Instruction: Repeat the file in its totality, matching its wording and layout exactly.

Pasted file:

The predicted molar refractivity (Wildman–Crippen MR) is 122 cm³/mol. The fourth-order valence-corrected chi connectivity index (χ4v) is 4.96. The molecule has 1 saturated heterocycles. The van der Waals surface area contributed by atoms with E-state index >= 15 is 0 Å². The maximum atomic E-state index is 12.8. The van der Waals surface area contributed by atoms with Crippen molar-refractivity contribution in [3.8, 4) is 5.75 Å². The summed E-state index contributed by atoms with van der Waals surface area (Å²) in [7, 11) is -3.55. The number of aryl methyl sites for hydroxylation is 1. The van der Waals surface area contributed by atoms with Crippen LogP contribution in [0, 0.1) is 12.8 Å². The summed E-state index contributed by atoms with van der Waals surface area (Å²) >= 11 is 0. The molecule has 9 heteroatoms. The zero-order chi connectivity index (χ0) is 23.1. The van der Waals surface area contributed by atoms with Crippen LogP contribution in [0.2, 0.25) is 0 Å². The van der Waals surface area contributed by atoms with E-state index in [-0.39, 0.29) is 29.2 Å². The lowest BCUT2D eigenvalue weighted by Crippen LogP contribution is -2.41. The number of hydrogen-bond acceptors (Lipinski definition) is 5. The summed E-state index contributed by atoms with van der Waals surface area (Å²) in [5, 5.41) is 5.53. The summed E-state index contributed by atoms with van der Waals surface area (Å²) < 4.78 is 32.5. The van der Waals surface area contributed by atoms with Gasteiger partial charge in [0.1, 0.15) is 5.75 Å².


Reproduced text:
The predicted molar refractivity (Wildman–Crippen MR) is 122 cm³/mol. The fourth-order valence-corrected chi connectivity index (χ4v) is 4.96. The molecule has 1 saturated heterocycles. The van der Waals surface area contributed by atoms with E-state index >= 15 is 0 Å². The maximum atomic E-state index is 12.8. The van der Waals surface area contributed by atoms with Crippen molar-refractivity contribution in [3.8, 4) is 5.75 Å². The summed E-state index contributed by atoms with van der Waals surface area (Å²) in [7, 11) is -3.55. The number of aryl methyl sites for hydroxylation is 1. The van der Waals surface area contributed by atoms with Crippen LogP contribution in [0, 0.1) is 12.8 Å². The summed E-state index contributed by atoms with van der Waals surface area (Å²) >= 11 is 0. The molecule has 9 heteroatoms. The zero-order chi connectivity index (χ0) is 23.1. The van der Waals surface area contributed by atoms with Crippen LogP contribution in [0.2, 0.25) is 0 Å². The van der Waals surface area contributed by atoms with E-state index in [-0.39, 0.29) is 29.2 Å². The lowest BCUT2D eigenvalue weighted by Crippen LogP contribution is -2.41. The number of hydrogen-bond acceptors (Lipinski definition) is 5. The summed E-state index contributed by atoms with van der Waals surface area (Å²) in [5, 5.41) is 5.53. The summed E-state index contributed by atoms with van der Waals surface area (Å²) < 4.78 is 32.5. The van der Waals surface area contributed by atoms with Gasteiger partial charge in [0.1, 0.15) is 5.75 Å².